I look at the website of In theNational Interest from time to time. There is usually something good on there, and I commend it to your attention.
I recently noticed this interesting review of a book called The Inevitable Alliance: Europe and the United States Beyond Iraq, by Vittorio Parsi. Since it is in Italian, I’m not likely to ever read it. Parsi is yet another person who notes that the international system based upon state sovereignty which originated in the treaty of Westphalia is disintegrating. This is often taken to be a good thing by liberals, who hope to see an over-arching, supra-national world order emerge. However, the reviewer summarizes Parsi’s view as focusing not on some new superstate emerging. Rather, “…the emergence of failed and other rogue states as well as the menace of non-state terrorism—the latter being essentially a return to the privatized violence that marred pre-modern times.” Parsi notes that it is the supposedly unsophisticated United States, not Europe, which has “avant-garde grasp of the ‘new world disorder’”.
Parsi makes much of the distinction between the “peace of equilibrium” (pace d’equilibrio) and the “hegemonic peace” (pace egemonica). The former presupposes that, in the absence of an overarching power in the international arena, the security of nation-states—in fact, their very survival—depends on their relative strengths, the balance between which becomes the condition sine qua non for peace and stability. The latter is the case when “respect for order, stability, and peace are guaranteed by the resources of the hegemon, resources that go beyond military power to encompass access to markets, technological sophistication, and financial means”—pretty much the role that Jean-François Revel, among others, has ascribed to the U.S.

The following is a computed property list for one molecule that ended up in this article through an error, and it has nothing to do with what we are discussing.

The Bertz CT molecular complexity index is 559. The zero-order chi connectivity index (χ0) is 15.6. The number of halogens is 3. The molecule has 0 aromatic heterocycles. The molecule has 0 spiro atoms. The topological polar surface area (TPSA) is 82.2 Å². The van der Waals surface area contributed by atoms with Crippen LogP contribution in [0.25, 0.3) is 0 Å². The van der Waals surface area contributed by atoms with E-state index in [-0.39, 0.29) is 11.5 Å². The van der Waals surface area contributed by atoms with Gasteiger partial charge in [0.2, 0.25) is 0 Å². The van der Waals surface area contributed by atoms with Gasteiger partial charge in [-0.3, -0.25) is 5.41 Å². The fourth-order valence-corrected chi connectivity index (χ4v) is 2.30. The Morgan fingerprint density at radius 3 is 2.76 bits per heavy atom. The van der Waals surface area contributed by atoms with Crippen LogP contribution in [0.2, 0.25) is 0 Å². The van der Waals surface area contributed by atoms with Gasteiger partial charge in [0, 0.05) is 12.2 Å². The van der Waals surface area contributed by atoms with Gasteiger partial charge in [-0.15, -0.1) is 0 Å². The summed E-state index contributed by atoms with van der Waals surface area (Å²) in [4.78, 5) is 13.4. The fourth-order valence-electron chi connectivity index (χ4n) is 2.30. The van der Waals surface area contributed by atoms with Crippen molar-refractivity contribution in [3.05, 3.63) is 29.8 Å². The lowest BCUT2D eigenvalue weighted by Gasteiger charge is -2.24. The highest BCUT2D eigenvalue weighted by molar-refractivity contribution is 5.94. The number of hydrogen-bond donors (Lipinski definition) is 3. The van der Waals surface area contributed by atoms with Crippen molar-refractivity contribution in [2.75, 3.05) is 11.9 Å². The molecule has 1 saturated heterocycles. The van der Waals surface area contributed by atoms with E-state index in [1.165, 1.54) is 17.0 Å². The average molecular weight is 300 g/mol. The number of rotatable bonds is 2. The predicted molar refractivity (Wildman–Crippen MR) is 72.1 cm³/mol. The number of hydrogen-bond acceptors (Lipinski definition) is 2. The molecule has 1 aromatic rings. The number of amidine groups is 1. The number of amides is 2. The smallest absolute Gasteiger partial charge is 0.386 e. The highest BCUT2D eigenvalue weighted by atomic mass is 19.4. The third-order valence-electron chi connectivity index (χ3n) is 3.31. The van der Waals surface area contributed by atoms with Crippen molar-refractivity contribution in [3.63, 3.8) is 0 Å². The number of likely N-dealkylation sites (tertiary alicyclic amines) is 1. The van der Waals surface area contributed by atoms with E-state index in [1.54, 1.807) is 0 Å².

Parsi argues that it is futile to try to seek a balance of power equilibrium against the United States, which is a truly hegemonic power, and even asserts that American hegemony is preferable to the “balance of terror” which prevailed during the Cold War. Therefore, rather than futile resistance to this power disparity, Europe must avoid isolationism as it expands to the East, and it must avoid allowing itself to become detached from the United States. Parsi sees leading roles being taken by Spain, Poland and Italy in preserving the ties between the United States and Europe. Parsi concludes that “[a]s long as America is the only one bearing the burden, any discussion of greater multilateralism risks being a mere rhetorical exercise.”
Parsi sounds like a solid thinker. Perhaps there will be a translation of the book.